Electric Vehicle

Unleashing Innovation for a Clean Energy Economy

By Gina McCarthy

One of America’s greatest assets is the ingenuity of its people. President Obama has been driving that theme home since the beginning of his Administration. At EPA, we’ve seen time and again that by unleashing homegrown American innovation, we can bring about big wins for both the environment and the economy.

Just look at renewable energy – today the U.S. generates three times as much wind power, and 20 times as much solar power as we did in 2008. And since the beginning of 2010, the average cost of a solar electric system in the U.S. has dropped by half. At the same time, the U.S. solar industry is creating jobs 10 times faster than the rest of the U.S. economy.

Photo of windmills with a blue sky.

And look at the auto industry – we’ve set historic fuel efficiency standards that promise to send our cars twice as far on a gallon of gas by the middle of the next decade—a move that will reduce pollution and save families money at the pump at the same time. Today, every major U.S. automaker offers electric vehicles. And since 2009, the American auto industry added more than 250,000 jobs.

These are wins all around. That’s why states, communities, and leading private sector companies are investing in clean energy innovation. Because it’s is good for the environment and it’s good for business. There are countless state-based projects already underway to reduce energy waste, boost efficiencies, and vastly increase the amount of energy solar panels can produce from the sun.

We’re already seeing tremendous progress across the country – including the development of smart, low-cost technologies that help households save on their energy bills. On this front, the state of Illinois is moving ahead at full speed.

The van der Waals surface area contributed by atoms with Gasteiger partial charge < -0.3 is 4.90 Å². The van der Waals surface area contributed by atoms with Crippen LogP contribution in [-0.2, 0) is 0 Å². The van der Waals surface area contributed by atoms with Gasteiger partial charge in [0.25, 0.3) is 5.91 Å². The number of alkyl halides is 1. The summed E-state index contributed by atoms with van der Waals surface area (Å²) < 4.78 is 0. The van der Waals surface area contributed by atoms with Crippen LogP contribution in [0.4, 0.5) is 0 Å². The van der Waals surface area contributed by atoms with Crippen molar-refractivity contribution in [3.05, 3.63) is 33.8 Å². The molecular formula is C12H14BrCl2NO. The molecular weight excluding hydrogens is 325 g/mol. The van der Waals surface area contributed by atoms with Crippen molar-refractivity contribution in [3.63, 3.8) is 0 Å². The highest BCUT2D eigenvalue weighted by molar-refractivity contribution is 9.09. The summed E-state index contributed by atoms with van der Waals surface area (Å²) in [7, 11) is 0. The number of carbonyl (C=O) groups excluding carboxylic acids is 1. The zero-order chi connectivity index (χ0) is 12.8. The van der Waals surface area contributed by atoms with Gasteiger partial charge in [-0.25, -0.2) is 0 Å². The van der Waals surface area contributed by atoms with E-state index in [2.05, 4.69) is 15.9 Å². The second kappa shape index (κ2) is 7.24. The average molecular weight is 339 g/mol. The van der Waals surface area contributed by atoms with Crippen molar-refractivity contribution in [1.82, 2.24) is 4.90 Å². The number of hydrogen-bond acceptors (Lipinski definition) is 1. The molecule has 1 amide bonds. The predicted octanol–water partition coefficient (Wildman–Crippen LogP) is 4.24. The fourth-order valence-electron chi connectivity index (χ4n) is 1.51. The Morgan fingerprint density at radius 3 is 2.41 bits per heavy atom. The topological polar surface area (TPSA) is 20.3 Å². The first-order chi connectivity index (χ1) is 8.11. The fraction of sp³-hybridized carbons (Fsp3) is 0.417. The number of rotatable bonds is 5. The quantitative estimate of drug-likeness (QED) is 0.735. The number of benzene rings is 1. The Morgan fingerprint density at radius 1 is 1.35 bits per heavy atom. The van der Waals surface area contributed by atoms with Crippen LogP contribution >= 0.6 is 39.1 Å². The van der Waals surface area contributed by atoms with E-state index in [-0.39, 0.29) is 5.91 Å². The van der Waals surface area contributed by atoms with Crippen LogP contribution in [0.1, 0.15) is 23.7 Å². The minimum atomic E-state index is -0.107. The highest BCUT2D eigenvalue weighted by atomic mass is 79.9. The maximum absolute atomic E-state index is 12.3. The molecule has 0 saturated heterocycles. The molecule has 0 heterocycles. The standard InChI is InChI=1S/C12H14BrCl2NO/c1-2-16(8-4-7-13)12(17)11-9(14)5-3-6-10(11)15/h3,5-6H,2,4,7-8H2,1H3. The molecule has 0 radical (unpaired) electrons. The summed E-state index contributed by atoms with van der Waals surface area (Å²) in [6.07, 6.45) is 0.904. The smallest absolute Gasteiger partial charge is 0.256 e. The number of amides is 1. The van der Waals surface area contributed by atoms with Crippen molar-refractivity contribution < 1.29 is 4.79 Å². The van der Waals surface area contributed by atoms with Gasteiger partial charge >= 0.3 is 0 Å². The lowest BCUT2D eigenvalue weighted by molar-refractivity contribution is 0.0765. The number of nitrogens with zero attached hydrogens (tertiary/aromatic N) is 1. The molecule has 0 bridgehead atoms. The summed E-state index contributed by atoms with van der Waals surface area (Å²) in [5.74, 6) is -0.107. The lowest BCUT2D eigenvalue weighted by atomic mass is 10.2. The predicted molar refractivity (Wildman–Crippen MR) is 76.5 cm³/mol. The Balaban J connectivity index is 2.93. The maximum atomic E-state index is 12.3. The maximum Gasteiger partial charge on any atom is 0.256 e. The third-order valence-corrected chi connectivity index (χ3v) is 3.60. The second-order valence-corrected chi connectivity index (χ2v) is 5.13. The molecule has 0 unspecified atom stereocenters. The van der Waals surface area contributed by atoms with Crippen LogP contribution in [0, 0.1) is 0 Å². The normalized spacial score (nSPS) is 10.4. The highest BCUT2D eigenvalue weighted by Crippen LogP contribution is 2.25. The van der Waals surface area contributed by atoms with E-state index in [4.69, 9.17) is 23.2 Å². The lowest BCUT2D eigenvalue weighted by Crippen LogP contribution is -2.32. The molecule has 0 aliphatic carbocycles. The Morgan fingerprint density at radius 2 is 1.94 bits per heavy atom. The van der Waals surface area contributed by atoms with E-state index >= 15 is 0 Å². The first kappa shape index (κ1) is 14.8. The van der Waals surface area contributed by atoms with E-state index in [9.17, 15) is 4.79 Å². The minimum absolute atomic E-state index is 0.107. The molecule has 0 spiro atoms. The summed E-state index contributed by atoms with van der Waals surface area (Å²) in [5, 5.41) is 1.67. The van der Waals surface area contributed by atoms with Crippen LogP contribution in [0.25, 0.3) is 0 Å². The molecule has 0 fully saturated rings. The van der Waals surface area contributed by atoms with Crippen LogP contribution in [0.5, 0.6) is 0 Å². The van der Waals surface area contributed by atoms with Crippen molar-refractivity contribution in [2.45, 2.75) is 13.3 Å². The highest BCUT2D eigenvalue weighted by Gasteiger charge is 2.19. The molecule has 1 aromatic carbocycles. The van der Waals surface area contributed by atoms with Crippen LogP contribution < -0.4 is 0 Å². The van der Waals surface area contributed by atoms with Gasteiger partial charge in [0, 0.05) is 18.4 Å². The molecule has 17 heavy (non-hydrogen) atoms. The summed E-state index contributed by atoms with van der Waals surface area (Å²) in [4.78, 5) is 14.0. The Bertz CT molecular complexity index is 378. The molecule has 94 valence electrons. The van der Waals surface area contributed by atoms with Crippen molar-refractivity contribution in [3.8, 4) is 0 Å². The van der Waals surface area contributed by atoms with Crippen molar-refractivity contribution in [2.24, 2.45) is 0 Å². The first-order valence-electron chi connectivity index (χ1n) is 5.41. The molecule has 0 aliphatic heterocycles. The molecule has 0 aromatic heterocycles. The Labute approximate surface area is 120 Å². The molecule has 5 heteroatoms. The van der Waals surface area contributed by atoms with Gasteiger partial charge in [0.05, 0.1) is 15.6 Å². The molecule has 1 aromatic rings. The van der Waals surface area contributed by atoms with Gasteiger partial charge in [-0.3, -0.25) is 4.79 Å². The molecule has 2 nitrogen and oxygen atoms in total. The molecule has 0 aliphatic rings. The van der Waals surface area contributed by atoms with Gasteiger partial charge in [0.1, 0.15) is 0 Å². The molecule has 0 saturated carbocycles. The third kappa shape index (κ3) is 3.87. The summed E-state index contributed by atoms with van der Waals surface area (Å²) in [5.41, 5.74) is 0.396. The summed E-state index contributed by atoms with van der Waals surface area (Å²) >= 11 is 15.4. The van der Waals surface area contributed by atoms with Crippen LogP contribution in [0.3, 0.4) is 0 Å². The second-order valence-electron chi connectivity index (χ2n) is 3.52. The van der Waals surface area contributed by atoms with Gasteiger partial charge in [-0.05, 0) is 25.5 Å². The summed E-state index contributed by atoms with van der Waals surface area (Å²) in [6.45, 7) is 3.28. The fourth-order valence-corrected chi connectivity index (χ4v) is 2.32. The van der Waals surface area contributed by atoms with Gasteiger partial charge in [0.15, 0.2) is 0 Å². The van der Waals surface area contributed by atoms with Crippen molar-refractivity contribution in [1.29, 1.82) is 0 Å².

Photograph of Administrator Gina McCarthy speaking at a podium.

Just last week, I was proud to join officials from the City of Chicago, utility companies, citizen groups, and two energy-technology companies – Nest and Ecobee – as they announced a major new initiative to get one million “smart” thermostats into northern Illinois homes by the year 2020.

The innovative partnership offers rebates that will nearly halve the cost of thermostats that allow residents to control the temperature of their homes via mobile device. And the technology is “smart” because it adapts to user behaviors over time. The new program is bringing together utilities, environmental organizations, consumer groups, private companies, and the state commerce chamber – all working together toward an ambitious energy efficiency goal.

The one-million smart thermostats effort is a prime example of the power of innovation and partnerships in solving tough problems. Because when we bring diverse skills, perspectives, and expertise to the table, we get creative solutions. The Illinois program will bring efficiencies that move the needle against climate change and it will help consumers’ savings on their energy bills at the same time. That’s a win-win.

And it’s precisely the kind innovative thinking that states across the country are using to help meet the requirements laid out in EPA’s Clean Power Plan, which launched this past summer.

The Plan puts the U.S. on track to slash carbon pollution from the power sector 32 percent below 2005 levels by 2030. And when we cut carbon pollution, we also cut harmful smog- and soot-forming pollutants that come along with it.

We’ll start seeing health benefits in the near term, and by 2030, we’ll avoid thousands of premature deaths and hospital admissions, tens of thousands of asthma attacks, and hundreds of thousands of missed school and work days.  In that same year, the average American family will see $85 a year in savings on their utility bills. That’s another win-win.